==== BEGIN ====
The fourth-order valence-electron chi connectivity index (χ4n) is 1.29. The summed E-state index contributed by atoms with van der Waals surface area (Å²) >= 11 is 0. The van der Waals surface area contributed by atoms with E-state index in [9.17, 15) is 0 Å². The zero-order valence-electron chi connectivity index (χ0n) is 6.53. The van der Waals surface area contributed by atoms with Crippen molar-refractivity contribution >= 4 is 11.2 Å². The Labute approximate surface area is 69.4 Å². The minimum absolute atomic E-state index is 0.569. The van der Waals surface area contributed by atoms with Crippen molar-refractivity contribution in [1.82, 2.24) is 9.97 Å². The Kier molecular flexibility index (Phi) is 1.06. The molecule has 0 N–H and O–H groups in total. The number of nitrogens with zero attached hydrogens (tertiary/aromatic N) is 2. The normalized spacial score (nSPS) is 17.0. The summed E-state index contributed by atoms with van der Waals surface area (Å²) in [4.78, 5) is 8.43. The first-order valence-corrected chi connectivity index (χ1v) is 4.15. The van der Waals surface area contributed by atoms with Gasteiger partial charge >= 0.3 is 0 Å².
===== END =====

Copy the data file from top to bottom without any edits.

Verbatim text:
The fourth-order valence-electron chi connectivity index (χ4n) is 1.29. The summed E-state index contributed by atoms with van der Waals surface area (Å²) >= 11 is 0. The van der Waals surface area contributed by atoms with E-state index in [9.17, 15) is 0 Å². The zero-order valence-electron chi connectivity index (χ0n) is 6.53. The van der Waals surface area contributed by atoms with Crippen molar-refractivity contribution >= 4 is 11.2 Å². The Labute approximate surface area is 69.4 Å². The minimum absolute atomic E-state index is 0.569. The van der Waals surface area contributed by atoms with Crippen molar-refractivity contribution in [1.82, 2.24) is 9.97 Å². The Kier molecular flexibility index (Phi) is 1.06. The molecule has 0 N–H and O–H groups in total. The number of nitrogens with zero attached hydrogens (tertiary/aromatic N) is 2. The normalized spacial score (nSPS) is 17.0. The summed E-state index contributed by atoms with van der Waals surface area (Å²) in [4.78, 5) is 8.43. The first-order valence-corrected chi connectivity index (χ1v) is 4.15. The van der Waals surface area contributed by atoms with Gasteiger partial charge >= 0.3 is 0 Å².